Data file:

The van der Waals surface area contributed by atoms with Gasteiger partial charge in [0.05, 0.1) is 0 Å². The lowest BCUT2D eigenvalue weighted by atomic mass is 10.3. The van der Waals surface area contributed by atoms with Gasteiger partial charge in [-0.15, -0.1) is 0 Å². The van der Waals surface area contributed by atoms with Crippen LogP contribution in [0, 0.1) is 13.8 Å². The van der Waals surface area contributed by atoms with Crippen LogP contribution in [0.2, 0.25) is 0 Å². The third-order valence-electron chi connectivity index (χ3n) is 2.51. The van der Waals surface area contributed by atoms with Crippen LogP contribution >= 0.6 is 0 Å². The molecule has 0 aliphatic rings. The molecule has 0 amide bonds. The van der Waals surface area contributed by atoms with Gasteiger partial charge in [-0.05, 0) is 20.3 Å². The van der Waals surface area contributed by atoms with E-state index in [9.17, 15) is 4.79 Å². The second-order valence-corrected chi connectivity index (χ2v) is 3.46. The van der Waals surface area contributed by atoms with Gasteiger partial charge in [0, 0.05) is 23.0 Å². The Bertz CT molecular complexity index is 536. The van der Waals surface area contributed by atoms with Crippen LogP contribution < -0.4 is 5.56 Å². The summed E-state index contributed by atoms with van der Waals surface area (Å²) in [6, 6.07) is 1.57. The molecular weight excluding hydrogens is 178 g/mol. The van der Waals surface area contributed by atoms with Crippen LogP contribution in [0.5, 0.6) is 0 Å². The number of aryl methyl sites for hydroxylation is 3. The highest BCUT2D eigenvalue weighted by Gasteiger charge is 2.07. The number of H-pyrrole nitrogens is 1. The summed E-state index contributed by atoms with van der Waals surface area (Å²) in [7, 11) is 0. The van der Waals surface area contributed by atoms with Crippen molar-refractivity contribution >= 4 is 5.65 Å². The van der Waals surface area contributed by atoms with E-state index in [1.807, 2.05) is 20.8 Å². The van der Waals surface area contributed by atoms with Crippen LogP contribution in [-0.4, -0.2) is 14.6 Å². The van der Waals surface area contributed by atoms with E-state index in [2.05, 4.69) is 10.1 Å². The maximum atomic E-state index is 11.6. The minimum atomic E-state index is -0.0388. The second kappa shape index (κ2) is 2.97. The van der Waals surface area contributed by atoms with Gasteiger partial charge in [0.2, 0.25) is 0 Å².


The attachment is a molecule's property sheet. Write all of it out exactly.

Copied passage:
The van der Waals surface area contributed by atoms with Gasteiger partial charge in [0.05, 0.1) is 0 Å². The lowest BCUT2D eigenvalue weighted by atomic mass is 10.3. The van der Waals surface area contributed by atoms with Gasteiger partial charge in [-0.15, -0.1) is 0 Å². The van der Waals surface area contributed by atoms with Crippen LogP contribution in [0, 0.1) is 13.8 Å². The van der Waals surface area contributed by atoms with Crippen LogP contribution in [0.2, 0.25) is 0 Å². The third-order valence-electron chi connectivity index (χ3n) is 2.51. The van der Waals surface area contributed by atoms with Crippen LogP contribution >= 0.6 is 0 Å². The molecule has 0 aliphatic rings. The molecule has 0 amide bonds. The van der Waals surface area contributed by atoms with Gasteiger partial charge in [-0.05, 0) is 20.3 Å². The van der Waals surface area contributed by atoms with E-state index in [9.17, 15) is 4.79 Å². The second-order valence-corrected chi connectivity index (χ2v) is 3.46. The van der Waals surface area contributed by atoms with Gasteiger partial charge in [0, 0.05) is 23.0 Å². The Bertz CT molecular complexity index is 536. The van der Waals surface area contributed by atoms with Crippen LogP contribution < -0.4 is 5.56 Å². The summed E-state index contributed by atoms with van der Waals surface area (Å²) in [6, 6.07) is 1.57. The molecular weight excluding hydrogens is 178 g/mol. The van der Waals surface area contributed by atoms with Crippen LogP contribution in [0.5, 0.6) is 0 Å². The number of aryl methyl sites for hydroxylation is 3. The highest BCUT2D eigenvalue weighted by Gasteiger charge is 2.07. The number of H-pyrrole nitrogens is 1. The summed E-state index contributed by atoms with van der Waals surface area (Å²) in [7, 11) is 0. The van der Waals surface area contributed by atoms with Crippen molar-refractivity contribution >= 4 is 5.65 Å². The van der Waals surface area contributed by atoms with E-state index in [1.807, 2.05) is 20.8 Å². The van der Waals surface area contributed by atoms with Crippen LogP contribution in [-0.4, -0.2) is 14.6 Å². The van der Waals surface area contributed by atoms with E-state index in [2.05, 4.69) is 10.1 Å². The maximum atomic E-state index is 11.6. The minimum atomic E-state index is -0.0388. The second kappa shape index (κ2) is 2.97. The van der Waals surface area contributed by atoms with Gasteiger partial charge in [0.2, 0.25) is 0 Å².